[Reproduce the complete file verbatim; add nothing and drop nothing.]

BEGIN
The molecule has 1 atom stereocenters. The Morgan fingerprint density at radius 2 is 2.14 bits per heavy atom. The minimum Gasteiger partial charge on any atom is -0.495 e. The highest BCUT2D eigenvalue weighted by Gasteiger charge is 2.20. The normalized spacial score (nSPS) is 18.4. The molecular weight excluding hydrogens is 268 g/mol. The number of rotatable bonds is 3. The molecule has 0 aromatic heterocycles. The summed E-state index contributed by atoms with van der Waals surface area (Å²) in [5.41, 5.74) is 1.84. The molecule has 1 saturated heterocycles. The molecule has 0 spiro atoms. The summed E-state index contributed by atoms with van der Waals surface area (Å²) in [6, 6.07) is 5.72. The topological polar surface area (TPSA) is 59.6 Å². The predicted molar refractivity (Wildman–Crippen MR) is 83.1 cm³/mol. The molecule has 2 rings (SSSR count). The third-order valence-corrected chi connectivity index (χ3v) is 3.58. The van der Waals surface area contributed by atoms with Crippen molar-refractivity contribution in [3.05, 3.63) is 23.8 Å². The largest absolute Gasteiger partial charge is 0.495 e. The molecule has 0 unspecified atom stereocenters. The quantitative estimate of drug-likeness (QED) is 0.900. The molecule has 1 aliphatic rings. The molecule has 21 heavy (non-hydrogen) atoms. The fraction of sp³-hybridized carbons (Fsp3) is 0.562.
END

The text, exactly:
The molecule has 1 atom stereocenters. The Morgan fingerprint density at radius 2 is 2.14 bits per heavy atom. The minimum Gasteiger partial charge on any atom is -0.495 e. The highest BCUT2D eigenvalue weighted by Gasteiger charge is 2.20. The normalized spacial score (nSPS) is 18.4. The molecular weight excluding hydrogens is 268 g/mol. The number of rotatable bonds is 3. The molecule has 0 aromatic heterocycles. The summed E-state index contributed by atoms with van der Waals surface area (Å²) in [5.41, 5.74) is 1.84. The molecule has 1 saturated heterocycles. The molecule has 0 spiro atoms. The summed E-state index contributed by atoms with van der Waals surface area (Å²) in [6, 6.07) is 5.72. The topological polar surface area (TPSA) is 59.6 Å². The predicted molar refractivity (Wildman–Crippen MR) is 83.1 cm³/mol. The molecule has 2 rings (SSSR count). The third-order valence-corrected chi connectivity index (χ3v) is 3.58. The van der Waals surface area contributed by atoms with Crippen molar-refractivity contribution in [3.05, 3.63) is 23.8 Å². The largest absolute Gasteiger partial charge is 0.495 e. The molecule has 0 unspecified atom stereocenters. The quantitative estimate of drug-likeness (QED) is 0.900. The molecule has 1 aliphatic rings. The molecule has 21 heavy (non-hydrogen) atoms. The fraction of sp³-hybridized carbons (Fsp3) is 0.562.